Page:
Christians sometimes seem to think that theology and Bible study is easy as pie. They don't think the same thing about Integral Calculus, that you just open the textbook and it explains itself. But some folks think that since Holy Spirit is given to every believer, that means he makes all revelational truth equally accessible to every mind. This is not realistic, nor biblical. Qualified teachers are a spiritual requirement for the church.

Have you and your friend weighed the fact that pistis (noun) and pisteuo (verb) are closely related cognates in Greek? "Faith," the noun, puts the focus on a thing: sometimes the objective body of Christian doctrine, "the faith." More commonly, faith is the subjective means (instrumental) of obtaining all the benefits of Christ's redemption. It can be the faculty of the mind or spirit that seems able (or not) to believe, i.e. "I have/have no faith."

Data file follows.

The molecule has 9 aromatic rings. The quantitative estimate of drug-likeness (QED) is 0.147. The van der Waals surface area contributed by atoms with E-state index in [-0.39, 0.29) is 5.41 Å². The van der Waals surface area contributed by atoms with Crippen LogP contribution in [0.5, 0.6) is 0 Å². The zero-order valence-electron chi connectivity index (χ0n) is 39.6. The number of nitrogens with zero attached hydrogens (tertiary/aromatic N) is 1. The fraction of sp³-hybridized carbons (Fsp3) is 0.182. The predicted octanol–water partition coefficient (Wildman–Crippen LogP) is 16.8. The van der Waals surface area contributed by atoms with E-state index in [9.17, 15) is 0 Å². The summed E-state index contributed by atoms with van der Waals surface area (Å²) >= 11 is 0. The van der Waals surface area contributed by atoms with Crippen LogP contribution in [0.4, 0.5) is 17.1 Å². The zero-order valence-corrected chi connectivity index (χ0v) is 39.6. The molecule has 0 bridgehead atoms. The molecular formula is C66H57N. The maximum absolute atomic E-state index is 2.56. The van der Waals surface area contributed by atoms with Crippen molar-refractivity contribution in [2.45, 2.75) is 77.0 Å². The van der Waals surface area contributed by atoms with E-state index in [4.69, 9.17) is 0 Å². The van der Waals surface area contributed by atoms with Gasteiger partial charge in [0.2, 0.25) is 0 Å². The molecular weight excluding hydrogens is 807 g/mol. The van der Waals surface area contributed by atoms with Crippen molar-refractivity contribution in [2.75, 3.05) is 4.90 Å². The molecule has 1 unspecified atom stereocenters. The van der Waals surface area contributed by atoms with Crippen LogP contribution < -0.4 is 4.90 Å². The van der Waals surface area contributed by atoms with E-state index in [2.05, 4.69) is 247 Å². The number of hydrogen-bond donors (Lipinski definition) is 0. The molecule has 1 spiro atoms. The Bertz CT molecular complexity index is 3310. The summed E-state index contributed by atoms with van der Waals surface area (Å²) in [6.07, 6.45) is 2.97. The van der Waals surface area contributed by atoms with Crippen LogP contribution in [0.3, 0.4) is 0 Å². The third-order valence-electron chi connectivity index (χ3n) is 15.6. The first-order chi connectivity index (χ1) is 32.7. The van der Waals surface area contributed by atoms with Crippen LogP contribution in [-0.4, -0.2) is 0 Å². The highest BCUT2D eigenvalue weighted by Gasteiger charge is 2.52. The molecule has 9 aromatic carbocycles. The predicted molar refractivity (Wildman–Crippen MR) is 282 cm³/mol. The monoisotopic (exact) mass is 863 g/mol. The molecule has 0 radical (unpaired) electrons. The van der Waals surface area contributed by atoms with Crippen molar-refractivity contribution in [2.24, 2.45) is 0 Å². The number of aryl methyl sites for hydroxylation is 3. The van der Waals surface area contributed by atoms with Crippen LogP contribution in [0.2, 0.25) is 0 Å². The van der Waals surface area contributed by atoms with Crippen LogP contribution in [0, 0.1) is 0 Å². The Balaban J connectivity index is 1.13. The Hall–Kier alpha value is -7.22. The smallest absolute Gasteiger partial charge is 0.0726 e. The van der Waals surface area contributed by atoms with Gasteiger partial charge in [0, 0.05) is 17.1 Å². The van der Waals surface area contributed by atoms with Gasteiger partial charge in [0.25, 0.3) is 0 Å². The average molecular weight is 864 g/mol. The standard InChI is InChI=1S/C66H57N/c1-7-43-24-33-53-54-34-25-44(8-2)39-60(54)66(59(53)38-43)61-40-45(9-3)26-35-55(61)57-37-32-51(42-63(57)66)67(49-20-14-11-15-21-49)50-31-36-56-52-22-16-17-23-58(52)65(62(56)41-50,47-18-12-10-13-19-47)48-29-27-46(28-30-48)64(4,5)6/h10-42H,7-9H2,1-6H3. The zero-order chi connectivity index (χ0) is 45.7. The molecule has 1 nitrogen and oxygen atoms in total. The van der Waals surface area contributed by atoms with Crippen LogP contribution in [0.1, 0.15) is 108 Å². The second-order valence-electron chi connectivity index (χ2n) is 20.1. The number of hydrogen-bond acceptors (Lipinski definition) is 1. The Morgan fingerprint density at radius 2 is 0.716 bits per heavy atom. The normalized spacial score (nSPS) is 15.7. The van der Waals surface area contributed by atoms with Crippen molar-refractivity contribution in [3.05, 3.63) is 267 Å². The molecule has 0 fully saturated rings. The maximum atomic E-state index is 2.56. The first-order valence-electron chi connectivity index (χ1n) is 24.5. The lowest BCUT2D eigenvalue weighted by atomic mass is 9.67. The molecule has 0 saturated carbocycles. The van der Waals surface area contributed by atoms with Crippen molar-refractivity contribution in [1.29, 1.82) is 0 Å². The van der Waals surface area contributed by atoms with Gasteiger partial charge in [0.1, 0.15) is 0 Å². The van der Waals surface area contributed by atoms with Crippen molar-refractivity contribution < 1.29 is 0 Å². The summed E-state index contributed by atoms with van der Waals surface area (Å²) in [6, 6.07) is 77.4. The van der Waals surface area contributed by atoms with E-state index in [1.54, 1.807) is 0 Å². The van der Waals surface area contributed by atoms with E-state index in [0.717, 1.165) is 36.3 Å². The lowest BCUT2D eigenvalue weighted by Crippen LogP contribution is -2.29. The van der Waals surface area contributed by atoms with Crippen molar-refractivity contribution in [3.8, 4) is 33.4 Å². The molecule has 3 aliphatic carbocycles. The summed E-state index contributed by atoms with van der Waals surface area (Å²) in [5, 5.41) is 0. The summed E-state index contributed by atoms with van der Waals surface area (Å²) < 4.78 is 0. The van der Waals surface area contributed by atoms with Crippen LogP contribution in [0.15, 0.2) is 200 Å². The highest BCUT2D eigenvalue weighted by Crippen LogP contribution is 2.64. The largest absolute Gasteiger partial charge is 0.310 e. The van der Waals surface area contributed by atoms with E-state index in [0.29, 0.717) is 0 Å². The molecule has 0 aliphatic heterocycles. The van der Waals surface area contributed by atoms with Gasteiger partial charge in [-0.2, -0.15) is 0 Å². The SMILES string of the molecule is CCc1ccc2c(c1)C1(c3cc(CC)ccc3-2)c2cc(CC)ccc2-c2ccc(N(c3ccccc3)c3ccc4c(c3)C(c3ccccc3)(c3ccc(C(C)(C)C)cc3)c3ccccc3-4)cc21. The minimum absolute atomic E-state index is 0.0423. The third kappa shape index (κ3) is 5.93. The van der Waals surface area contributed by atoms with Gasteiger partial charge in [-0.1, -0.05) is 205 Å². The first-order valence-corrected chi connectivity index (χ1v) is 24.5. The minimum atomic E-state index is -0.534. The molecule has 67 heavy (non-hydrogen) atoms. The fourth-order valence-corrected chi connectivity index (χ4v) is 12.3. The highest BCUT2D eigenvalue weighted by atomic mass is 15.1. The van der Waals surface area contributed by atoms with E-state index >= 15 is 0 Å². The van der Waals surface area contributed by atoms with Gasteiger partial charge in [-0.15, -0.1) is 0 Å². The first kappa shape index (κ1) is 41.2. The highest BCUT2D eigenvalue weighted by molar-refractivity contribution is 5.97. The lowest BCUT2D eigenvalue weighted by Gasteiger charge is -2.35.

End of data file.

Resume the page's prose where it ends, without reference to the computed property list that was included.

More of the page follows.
In Heb.11:1, in the first part of the "faith is..." description, we have a metonymy, "a figure of speech in which one word or phrase is substituted for another with which it is closely associated." The author could have said something similar but more concrete, like "faith is Christ," or "faith is the gospel." What he actually says is more conceptual, that faith is the very essence of the promises of God, in which we put our hopes. In other words, like a good preacher he's using language with peculiar rhetorical force.

What he's not doing is giving his hearers a theological-textbook definition for faith. He's asking them to recognize the "substance" their faith has latched onto (which is divine promise) is everything that faith is about, everything for which faith exists, in the context of the Christian religion. It is a "subjective" term being used in an "objective" way; almost as if "faith" were put in place of "the faith." The subjective and objective notions are being VERY closely and deliberately associated.

The second part of the "faith is..." description backs off a bit from the objectivity, and settles on "conviction." This cannot be missed without skewing the description that IS present. We have in Heb.11:1 a double predicate nominative. Expanded out you can put it: "Faith is...," and "faith is...."